- Paintbrush – for painting strawberries and browning. I just buy a small cheap one.
- Thing with things sticking out the end – don’t bother getting one, a toothbrush is much more useful.
- Tweezers* – essential for precise placement of little topping items, and for moving the item when it has ‘sauce’ or ‘cream’ on it.
- Toothbrush* – essential for making cake and bread texture.
I use acrylic paints for colouring my items. You can just buy small cheap sets of tubes because you wouldn’t be using many of the colours much. The only ones that I do use a lot of are burnt sienna, yellow ochre and brilliant red (left to right paint tubes). Yellow ochre is most important because it’s the one that gives the yellow brown colour of pastry.
Sponges are useful for dabbing white paint on items to look like icing sugar, and also for browning items. If you don’t wish to use pastels to brown, you can dab diluted brown paint to create a baked brown finish.
From left to right:
- 2-part epoxy (first 3 items)* – aside from being really damn good at sticking stuff to stuff (like items to earring backs), when mixed with a bit of acrylic paint it makes really realistic looking ‘sauces’. 2-part epoxy comes in two parts, and you mix them together to harden the glue. Really inconvenient to use though and stinks.
- Super glue – kind of useful for when you don’t want to break out the epoxy.
- Super X – this is a Japanese glue that is advertised as ‘one part epoxy’, so in other words it’s like 2-part epoxy without the mixing part. Sweet! Japanese deco books use this for sauces, but unfortunately mine is way too thick to do that (I think it’s because I am using Super XG, I think there is a difference) and it’s also hard to find.
- Modena paste – not strictly a glue, this is resin clay in paste form. It’s really useful for sauces and sticking clays together before the clay has dried. Makes very realistic frosting.
Moulds are essential for saving time. I use Oyumaru for my moulds, but you can use silicon or whatever other types of moulding material may be available to you.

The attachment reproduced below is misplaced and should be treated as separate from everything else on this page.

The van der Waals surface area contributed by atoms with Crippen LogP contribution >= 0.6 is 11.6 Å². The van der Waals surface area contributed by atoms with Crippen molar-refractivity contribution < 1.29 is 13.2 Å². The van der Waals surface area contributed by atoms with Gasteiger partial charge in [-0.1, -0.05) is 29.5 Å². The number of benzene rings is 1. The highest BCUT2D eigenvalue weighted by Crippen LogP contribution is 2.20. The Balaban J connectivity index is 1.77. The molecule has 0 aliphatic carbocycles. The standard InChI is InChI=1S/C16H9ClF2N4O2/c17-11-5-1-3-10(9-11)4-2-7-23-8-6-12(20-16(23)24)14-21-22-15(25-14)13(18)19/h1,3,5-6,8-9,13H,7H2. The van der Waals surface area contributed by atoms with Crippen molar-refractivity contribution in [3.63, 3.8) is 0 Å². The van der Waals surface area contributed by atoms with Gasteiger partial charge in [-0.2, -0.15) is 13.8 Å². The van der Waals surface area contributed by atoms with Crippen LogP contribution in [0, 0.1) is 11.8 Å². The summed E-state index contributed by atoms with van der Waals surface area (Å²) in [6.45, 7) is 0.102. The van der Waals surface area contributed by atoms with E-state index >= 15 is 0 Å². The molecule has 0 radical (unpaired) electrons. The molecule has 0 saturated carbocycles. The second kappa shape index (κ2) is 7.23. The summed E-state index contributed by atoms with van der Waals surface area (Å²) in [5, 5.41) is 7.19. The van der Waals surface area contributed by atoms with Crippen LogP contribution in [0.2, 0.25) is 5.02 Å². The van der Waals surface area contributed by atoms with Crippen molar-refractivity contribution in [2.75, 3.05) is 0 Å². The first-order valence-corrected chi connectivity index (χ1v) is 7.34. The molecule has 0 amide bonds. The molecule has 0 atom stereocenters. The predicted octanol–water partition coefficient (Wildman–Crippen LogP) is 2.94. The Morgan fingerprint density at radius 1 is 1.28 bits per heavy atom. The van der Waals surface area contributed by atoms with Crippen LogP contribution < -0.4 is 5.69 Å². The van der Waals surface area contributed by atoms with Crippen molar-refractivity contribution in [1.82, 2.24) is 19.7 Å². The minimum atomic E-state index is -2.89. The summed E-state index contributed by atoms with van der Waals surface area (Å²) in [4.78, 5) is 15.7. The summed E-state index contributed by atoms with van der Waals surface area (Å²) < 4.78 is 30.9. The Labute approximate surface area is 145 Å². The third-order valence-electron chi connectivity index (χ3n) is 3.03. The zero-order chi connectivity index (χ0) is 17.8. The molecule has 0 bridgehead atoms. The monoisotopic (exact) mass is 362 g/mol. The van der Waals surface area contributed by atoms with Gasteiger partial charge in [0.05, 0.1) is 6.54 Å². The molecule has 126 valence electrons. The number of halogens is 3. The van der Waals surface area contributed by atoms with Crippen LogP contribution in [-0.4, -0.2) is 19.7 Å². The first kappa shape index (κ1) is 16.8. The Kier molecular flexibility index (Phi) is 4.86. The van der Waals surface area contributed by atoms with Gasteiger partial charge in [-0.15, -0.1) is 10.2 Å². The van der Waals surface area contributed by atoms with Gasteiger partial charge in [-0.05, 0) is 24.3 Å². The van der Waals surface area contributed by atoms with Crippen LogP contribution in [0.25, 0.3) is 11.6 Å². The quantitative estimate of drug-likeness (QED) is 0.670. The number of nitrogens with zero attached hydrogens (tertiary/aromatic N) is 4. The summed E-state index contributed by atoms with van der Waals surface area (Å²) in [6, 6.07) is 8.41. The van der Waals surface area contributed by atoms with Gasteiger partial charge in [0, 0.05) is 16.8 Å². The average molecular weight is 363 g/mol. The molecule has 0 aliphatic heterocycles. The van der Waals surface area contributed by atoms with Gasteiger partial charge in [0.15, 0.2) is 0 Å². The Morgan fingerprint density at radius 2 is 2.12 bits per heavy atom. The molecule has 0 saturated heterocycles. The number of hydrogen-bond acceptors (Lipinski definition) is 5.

Cookie cutters are useful and nifty and i’d mark it in the essential column for people who plan on doing a lot of sweets deco as opposed to making individual miniature jewellery pieces, it’ll really cut down on time for cookie parts.
Misc stuff that are useful:
- Plastic zip lock bags for storing clay and other items.
- Toothpicks* – for mixing paints and glue, poking holes, generally useful to have around!
- Oil* – any type will do, put a thin layer on your work surface to stop clay sticking to it.
For piping cream you might have your own preferences over what you use, for example a icing syringe, an actual piping bag, etc. For me I use disposable bags with a coupler (the big thing on the right in the picture). The coupler lets me change tips without changing the bag, so I can just take the tip off and store the ‘cream’ away in a bag for future use, it rarely dries up if you seal the bag tight.
I have a ton of piping tips but the only two I ever really use are my open star tips with 8 ‘spikes’. Six ‘spikes’ would be sufficient if you can’t find an 8-spiked open star tip. The small one is for little items and the big one is for sweets deco. Also modelling paste should be in the picture but I forgot when I took the photo, look here for more details
Lastly, storage boxes! Stay organised, you don’t want everything all over the place .